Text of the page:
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Old 09-09-08, 10:46 PM   #1
SF Valley
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Seller's remorse

I sold my other bike last month. I received a few emails about it and had one person that was more interested than the others, even willing to pay the asking price and did his research and really like the bike. There was another person who wanted to see the bike so I met with him to show the bike. As a negotiation tool, he pointed out how he doesn't like the bars and it might not be the bike for him so he wanted to know if I can lower my price. As if I'm at his mercy and he's doing me a service by buying a bike that is not perfect for him. I scratched of 10 dollars and he wanted another 10 dollar discount on top of that claiming that he doesn't really like the bike as much. Doesn't care for the rear rack, basket, and the grip shifters. At the moment, my mind quickly thought "ok, this is not the bike for you"...but the temptation of selling it then and there was more of an influence. He bought it with a 15 dollar discount.

Ocassionally, I would think about how I shouldn't have sold it to that guy. What kind of crap is that telling me that he doesn't really like the bike so I should lower the price? I would've rather sold it to a person that loves it and then maybe I would've taken 20 dollars off...The other person who was willing to pay asking price and did the research emailed me at the end of the day saying that he's nearby and would like to see the bike as soon as possible. I had to let him down and told him the bike sold that morning.

I know this is all woulda-coulda-shoulda but there's next time.
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Old 09-09-08, 10:55 PM   #2
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$15 is a trivial amount so not worth worrying about. You sold the bike because you thought it was a good deal, not because he was doing you a favour. You didn't know the other guy would turn up. And maybe the other guy would also have negotiated a discount or decided not to buy, or not even showed up - who knows. You sold the bike and it's time to move on.
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Old 09-09-08, 11:04 PM   #3
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I agree with cooker, you made some money, sold the bike, no regrets, and now you know what to look for in the future.

I sell cars on eBay a lot and I have to control myself because in the back of my head I get angered by the people who just email me with some lowball offer to try and get it outside of ebay like they are doing me a favor by taking the car 5 days before the auction ends. Even worse is when I'm selling a collectible car that they damn well know is worth WAY more than what they offered. I just grin and bear it and tell them, sorry you must bid I don't do outside ebay deals, and move on. I guess my point is, unless you are desprate to sell it don't let someone treat you like that when you sell, otherwise you will never sell for the price you want, and you will likely feel like you do now.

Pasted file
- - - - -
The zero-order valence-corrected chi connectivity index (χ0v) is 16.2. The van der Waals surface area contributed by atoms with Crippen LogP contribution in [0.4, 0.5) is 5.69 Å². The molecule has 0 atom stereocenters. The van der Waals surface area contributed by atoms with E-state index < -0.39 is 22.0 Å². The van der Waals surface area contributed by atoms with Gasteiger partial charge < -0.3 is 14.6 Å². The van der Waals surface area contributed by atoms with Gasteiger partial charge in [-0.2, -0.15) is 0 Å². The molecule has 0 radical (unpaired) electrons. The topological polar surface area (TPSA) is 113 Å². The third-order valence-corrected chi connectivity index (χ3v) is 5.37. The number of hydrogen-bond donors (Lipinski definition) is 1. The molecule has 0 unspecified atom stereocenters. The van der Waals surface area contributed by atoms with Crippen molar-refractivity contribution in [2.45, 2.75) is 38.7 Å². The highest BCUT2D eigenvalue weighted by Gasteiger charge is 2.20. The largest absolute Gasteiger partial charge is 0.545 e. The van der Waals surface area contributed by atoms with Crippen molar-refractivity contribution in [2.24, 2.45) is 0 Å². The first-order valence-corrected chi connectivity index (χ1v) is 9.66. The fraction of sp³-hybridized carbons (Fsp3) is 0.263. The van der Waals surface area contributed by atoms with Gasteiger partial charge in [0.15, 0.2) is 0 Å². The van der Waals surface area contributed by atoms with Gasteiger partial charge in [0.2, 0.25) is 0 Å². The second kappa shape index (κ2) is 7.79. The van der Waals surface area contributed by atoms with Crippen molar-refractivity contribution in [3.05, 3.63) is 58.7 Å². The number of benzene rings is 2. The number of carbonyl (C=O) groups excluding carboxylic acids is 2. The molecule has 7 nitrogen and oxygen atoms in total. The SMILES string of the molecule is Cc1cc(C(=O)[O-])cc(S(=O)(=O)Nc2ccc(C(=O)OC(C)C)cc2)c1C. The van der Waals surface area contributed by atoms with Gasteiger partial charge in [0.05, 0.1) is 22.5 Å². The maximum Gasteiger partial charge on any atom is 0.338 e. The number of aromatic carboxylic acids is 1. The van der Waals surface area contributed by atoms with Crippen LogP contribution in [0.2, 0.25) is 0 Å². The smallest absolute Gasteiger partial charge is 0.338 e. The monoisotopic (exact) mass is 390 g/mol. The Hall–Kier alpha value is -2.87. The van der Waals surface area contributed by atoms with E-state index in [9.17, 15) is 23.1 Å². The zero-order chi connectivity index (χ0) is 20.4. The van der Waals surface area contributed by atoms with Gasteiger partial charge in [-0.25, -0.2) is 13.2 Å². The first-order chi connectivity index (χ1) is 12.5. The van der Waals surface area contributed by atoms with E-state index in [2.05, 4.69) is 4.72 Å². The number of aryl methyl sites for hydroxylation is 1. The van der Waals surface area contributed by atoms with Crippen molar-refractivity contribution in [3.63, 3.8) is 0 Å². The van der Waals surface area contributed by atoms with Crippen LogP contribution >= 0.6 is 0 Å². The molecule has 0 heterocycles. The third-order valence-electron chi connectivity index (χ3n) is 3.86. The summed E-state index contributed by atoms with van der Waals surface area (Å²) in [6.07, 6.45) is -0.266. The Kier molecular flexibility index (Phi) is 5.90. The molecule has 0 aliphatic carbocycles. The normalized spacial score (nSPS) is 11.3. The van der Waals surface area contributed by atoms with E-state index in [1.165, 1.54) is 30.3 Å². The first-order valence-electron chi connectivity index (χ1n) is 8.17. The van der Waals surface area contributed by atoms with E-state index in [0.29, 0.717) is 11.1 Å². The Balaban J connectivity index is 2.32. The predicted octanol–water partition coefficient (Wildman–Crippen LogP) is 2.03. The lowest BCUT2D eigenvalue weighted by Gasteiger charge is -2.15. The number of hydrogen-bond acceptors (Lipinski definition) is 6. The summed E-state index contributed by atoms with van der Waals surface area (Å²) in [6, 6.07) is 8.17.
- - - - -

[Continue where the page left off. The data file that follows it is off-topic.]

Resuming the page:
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Old 09-10-08, 07:24 AM   #4
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If you had a personal investment in the bike, it would naturally sting a bit if he dissed it just to get you to take the price down. Trivial, perhaps, but sleazy on his part... I'd rather someone just offer me a lower price if they wanted to bargain, instead of trying to convince me that I was selling crap.

In future, if you're not willing to bargain, just say in the ad that your price is firm. A lot of people selling on places like Craigslist deliberately post inflated prices because they know people will try to talk them down.
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Old 09-10-08, 04:03 PM   #5
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I think this is not about money but about you feeling that you are selling (letting down a friend). I know what it is like. I`d rather give a bike to a person who likes it than selling one to a person who does not understand what he is getting!

Feel ike this also if I think the person is just going to ride it and dump it instead of taking care of it and repair it. Often I am stuck with a bike over time becouse I can not find a buyer (or new owner) that is worthy of it

Oh dear, must pull myself together..
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Old 09-11-08, 08:15 PM   #6
SF Valley
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I just don't get buying a bike you don't completely love...or maybe he does.

I sell old records/vinyl online also and usually those buyers are glad that they found the record for sale in the first place...most would write to me after receiving the records telling me how much they enjoyed listening to them or playing them for friends, or can't wait to listen to them.

The mere exchange of cash to object I guess isn't enough.
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Old 09-12-08, 08:40 AM   #7
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I don't understand why you care about the buyer's motivation so much. You got your money and you got rid of the bike. This moral dilemma of yours boggles my mind.
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Old 09-12-08, 11:34 AM   #8
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This thread tends to challenge some of the assumptions of free-market economists. People don't make rational economic decisions. A bike is a hunk of useful material, it's not your friend or child. Yet we all feel some attachment to them and emotion plays a big part in buying or selling them.
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Old 09-12-08, 11:40 AM   #9
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Everything is going to be all right.
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